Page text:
MAGUIRE: Oh, I think he was running circles around Colbert.

(SOUNDBITE OF LAUGHTER)

MAGUIRE: I think Maurice did have a little bit of Borscht Belt in him, or a little bit of the black side of what black comedy really means. He knew that life was rough. It was rough for children, and it was rough for citizens, and it was rough for loners. And if you don't laugh at it, you're cooked.

BLOCK: I want to talk to you a little bit about Maurice Sendak as a mentor, which, I understand, he was to you and a number of other younger writers. And he talked about that kind of relationship back in 2005, in an interview with NPR's Jennifer Ludden. Let's take a listen.

(SOUNDBITE OF ARCHIVED BROADCAST)

SENDAK: This big, gorilla head that's stuffed full of experience - I want to give it away before I'm gone. I want to give it away to young artists who are as vehement and passionate about their lives, and work, as I was - and am.

JENNIFER LUDDEN, BYLINE: You've just said you can't really write for children. So what do you...

SENDAK: No.

LUDDEN: ...tell young people?

SENDAK: I teach them how not to write for children - although they come here to learn how to write for children. But I'm freeing them of that incubus of, don't think about that.

BLOCK: Gregory Maguire, do you remember those words from Maurice Sendak coming to you?

MAGUIRE: I remember having lunch with him once in South Hadley, Massachusetts. And he said Gregory, if you ever sell out, I will come back from the grave, and I will sit at the edge of your bed, and I will taunt you. You remember, children are the most important thing; you keep their welfare at the heart of everything that you do, or I will come back.

So now, I'm tempted to tease him; to see, will you really, Maurice?

(SOUNDBITE OF LAUGHTER)

MAGUIRE: I'd love to see you again. How can I get you back?

BLOCK: What did he want you to remember about children?

MAGUIRE: Well, you know, that clip that you had about, he didn't write for children; he didn't care about children - well, that was a lot of baloney. Of course, he loved children because they are a pure repository of the human spirit. But it wasn't baloney in this way: He wrote books that were published for children, but anybody who read them when they were young found that unlike most other books, they were not put aside in the attic as one grew older.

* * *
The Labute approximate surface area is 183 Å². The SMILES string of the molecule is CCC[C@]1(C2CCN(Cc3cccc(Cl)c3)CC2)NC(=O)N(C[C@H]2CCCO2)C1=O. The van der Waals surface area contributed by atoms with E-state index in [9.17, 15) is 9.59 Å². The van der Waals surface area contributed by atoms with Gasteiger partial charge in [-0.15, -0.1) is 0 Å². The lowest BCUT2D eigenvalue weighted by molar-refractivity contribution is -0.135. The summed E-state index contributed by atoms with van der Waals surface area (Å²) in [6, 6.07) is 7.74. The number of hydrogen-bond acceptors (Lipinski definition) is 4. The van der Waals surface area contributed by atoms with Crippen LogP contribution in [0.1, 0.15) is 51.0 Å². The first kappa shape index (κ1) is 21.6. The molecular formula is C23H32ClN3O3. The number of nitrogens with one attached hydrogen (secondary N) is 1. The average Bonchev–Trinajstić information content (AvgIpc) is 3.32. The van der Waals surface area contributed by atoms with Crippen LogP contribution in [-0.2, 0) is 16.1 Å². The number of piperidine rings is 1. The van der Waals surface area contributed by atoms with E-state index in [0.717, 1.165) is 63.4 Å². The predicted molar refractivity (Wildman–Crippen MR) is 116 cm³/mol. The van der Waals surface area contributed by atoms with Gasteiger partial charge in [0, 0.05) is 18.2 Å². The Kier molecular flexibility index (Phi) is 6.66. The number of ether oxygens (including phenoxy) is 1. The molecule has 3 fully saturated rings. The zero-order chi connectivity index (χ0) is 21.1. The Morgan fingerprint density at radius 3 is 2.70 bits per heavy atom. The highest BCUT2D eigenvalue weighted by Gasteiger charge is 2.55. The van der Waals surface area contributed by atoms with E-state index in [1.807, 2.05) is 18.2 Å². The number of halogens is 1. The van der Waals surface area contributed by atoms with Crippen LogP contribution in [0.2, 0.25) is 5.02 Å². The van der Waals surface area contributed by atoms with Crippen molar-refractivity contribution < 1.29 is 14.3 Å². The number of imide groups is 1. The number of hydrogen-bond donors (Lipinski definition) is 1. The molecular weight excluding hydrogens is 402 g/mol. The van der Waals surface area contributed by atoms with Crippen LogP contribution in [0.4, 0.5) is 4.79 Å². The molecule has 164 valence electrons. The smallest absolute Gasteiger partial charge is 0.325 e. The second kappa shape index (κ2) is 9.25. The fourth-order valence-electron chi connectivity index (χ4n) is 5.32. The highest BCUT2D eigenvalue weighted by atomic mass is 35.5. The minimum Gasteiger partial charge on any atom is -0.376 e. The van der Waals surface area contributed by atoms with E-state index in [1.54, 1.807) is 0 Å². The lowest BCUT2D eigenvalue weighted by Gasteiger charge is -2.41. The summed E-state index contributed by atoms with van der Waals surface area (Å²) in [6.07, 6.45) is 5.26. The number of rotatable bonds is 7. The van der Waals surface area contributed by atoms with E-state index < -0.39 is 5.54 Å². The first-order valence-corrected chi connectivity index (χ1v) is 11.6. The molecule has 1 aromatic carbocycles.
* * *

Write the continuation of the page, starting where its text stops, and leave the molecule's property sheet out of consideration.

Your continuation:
The books that I'd read of his when I was 8 and 10 and 12, maybe, seemed actually to say more to me, the older that I got. They were real works of art. They are real works of art because the more you look at them, the less you understand how they do what they do; that wonderful magic.

BLOCK: What's the mystery there for you, as you look at them now?

MAGUIRE: He was a poet of comedy, and a poet of transformations. All his stories are about children transforming themselves out of the gloom of difficult circumstances into - maybe not paradise, maybe not salvation, but into a slightly better situation where they could at least take the next meal, and move on to the next hurdle.

BLOCK: Gregory, I understand that you were with Maurice Sendak in the hospital just before he died. And this is someone who was really obsessed with his own mortality, really, I think since childhood. He talked about it quite a bit.

MAGUIRE: He did, and he railed against having to lose anything that was valuable and precious. But he had always faced directly and squarely and with great courage, anything that was difficult. He taught children to face it, in his books. He taught the adults who were inspired by his books to face it, in their own work.

And what I brought into the hospital room was a photograph I recently purchased of Lewis Carroll - Lewis Carroll of "Alice in Wonderland." He's sitting on the edge of an open window with his feet on the outside of it, as if he's trying to escape the constrictions of a difficult, strict, Victorian life. And he has "Alice in Wonderland" and "Through the Looking Glass" ahead of him in his life, to make.

I brought this because Maurice felt that he was intimately related. He was relative to people like Emily Dickinson and Keats and Henry James and Homer. He felt that they were his friends, and part of his family. Oh, he would plump up the pillow for them. He would say, Emily Dickinson, come put your head down beside mine as I read some of your poetry as I drift off to sleep tonight.

So I brought him Lewis Carroll so I could say, Lewis Carroll is over there. He's on the other side of the glass, Maurice. He's ready to welcome you so that you can lean down, and you can be a family member of us. You're gone. Your books aren't gone. Your influence isn't gone. Make sure to come back and haunt us.

BLOCK: I've been talking with Gregory Maguire, author of the novel "Wicked" and many others, remembering his friend Maurice Sendak, who died today at age 83. Gregory Maguire, thank you so much.

MAGUIRE: Thank you.

(SOUNDBITE OF MUSIC)

BLOCK: You're listening to ALL THINGS CONSIDERED. Transcript provided by NPR, Copyright National Public Radio.